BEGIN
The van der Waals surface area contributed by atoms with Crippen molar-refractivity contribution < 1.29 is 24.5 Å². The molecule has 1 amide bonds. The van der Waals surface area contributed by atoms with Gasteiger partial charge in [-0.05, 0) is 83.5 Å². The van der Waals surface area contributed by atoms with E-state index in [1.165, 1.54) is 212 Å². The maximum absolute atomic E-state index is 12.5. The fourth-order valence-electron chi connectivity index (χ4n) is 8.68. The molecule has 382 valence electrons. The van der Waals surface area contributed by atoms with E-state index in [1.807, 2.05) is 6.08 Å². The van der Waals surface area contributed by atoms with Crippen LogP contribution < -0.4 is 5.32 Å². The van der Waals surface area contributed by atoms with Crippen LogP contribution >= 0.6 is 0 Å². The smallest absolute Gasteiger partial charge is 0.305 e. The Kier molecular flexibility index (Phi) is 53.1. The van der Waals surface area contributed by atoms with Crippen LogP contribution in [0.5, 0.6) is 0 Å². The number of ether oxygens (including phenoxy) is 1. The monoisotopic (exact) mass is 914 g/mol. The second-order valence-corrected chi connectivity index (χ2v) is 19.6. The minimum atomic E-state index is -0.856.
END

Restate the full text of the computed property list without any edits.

The van der Waals surface area contributed by atoms with Crippen molar-refractivity contribution < 1.29 is 24.5 Å². The molecule has 1 amide bonds. The van der Waals surface area contributed by atoms with Gasteiger partial charge in [-0.05, 0) is 83.5 Å². The van der Waals surface area contributed by atoms with E-state index in [1.165, 1.54) is 212 Å². The maximum absolute atomic E-state index is 12.5. The fourth-order valence-electron chi connectivity index (χ4n) is 8.68. The molecule has 382 valence electrons. The van der Waals surface area contributed by atoms with E-state index in [1.807, 2.05) is 6.08 Å². The van der Waals surface area contributed by atoms with Crippen LogP contribution < -0.4 is 5.32 Å². The van der Waals surface area contributed by atoms with Crippen LogP contribution >= 0.6 is 0 Å². The smallest absolute Gasteiger partial charge is 0.305 e. The Kier molecular flexibility index (Phi) is 53.1. The van der Waals surface area contributed by atoms with Crippen LogP contribution in [0.5, 0.6) is 0 Å². The number of ether oxygens (including phenoxy) is 1. The monoisotopic (exact) mass is 914 g/mol. The second-order valence-corrected chi connectivity index (χ2v) is 19.6. The minimum atomic E-state index is -0.856.